A plan is needed that creates the enabling conditions for women to engage in paid employment, addressing the structural disadvantages and barriers that different women face through targeted investments, for example, in high quality child care, programming to eliminate violence against women/gender-based violence, and employment accommodations and supports for women with disabilities and other groups, tailored to the needs.

    An inclusive and sustainable economy also stands on a foundation of strong employment standards and protections, effective income security programs that protect against risks and mitigate income disparities, and essential community infrastructure.

    The goal is to ensure that wealth, work and care responsibilities are more fairly distributed, and that everyone – racialized women, women with disabilities, low income women, trans and queer women – can engage in the economy on equitable and just terms, in ways that generate shared prosperity and well-being for all.

    Recommendations:

    • Recovery planning needs to prioritize moving beyond the fragmented approach of underfunding, privatization, and exploitation of those working in care sectors, propped up by systemic discrimination. Significant investments in quality public services will not only lift women workers, but have a cascading positive impact across the economy, environment, and communities.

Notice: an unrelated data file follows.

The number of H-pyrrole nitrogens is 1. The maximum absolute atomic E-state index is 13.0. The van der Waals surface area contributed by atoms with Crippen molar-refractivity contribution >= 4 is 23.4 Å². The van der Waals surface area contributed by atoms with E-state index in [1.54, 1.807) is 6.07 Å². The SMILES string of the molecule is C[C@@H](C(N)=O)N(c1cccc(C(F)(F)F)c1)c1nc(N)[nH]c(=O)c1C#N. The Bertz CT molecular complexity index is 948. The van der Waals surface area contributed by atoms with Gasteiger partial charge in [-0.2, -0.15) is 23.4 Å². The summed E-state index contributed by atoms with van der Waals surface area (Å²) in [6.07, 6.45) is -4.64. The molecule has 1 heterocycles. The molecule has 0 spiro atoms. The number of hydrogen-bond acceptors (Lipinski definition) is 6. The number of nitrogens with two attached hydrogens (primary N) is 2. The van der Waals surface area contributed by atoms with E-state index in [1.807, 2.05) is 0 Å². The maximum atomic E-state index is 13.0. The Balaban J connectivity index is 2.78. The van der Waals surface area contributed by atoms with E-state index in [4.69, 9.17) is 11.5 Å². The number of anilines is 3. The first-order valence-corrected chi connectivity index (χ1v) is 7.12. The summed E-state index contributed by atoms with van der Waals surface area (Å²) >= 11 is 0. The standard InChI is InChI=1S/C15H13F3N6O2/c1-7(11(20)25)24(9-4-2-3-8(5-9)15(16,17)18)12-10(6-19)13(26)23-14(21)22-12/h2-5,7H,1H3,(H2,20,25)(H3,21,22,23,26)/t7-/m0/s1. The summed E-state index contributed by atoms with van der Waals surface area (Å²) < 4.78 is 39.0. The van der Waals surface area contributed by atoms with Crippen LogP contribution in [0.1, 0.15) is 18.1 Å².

• A minimum wage that reflects living wages, paid sick days, and permanent residency for migrant workers combined with labour protections that promote stability will support continued labour market participation, ease reliance on income supports, and ensure women don’t remain concentrated in the low end of the labour force or drop out completely.

    • Strong labour protections must be complemented by legislative mechanisms that raise the floor for women’s wages, such as proactive pay equity and pay transparency.

    • A training and skills-building plan is needed that takes into account new directions in work and prioritizes women in order to facilitate their access to decent work in emerging sectors as well as those where they are currently under-or over-represented (e.g. care services).

    • A just recovery plan must also continue to financially support people with continuing caring obligations, and those facing the ongoing loss of employment or reduced earnings, as the economy recovers.

    • Established income support programs, with their overly restrictive eligibility requirements, must be redesigned to weed out gender bias and re-oriented to respond to the expected large-scale transformation of work over the next decade.

    • The roll-out of Canada emergency measures offer important lessons for strengthening income security permanently, especially the value of enhancing coverage and creating a higher “minimum income floor” through new programs like the proposed Canada Disability Benefit.

    • Modernizing old systems, such as Employment Insurance, to reflect current and future labour realities, and building out the role and generosity of programs to help offset the costs of essential goods such as housing, medication, and attendant care should also be top priorities.


      For more on this topic, check out Katherine's conversation with Anjum Sultana from March 12, 2021 on our Youtube channel.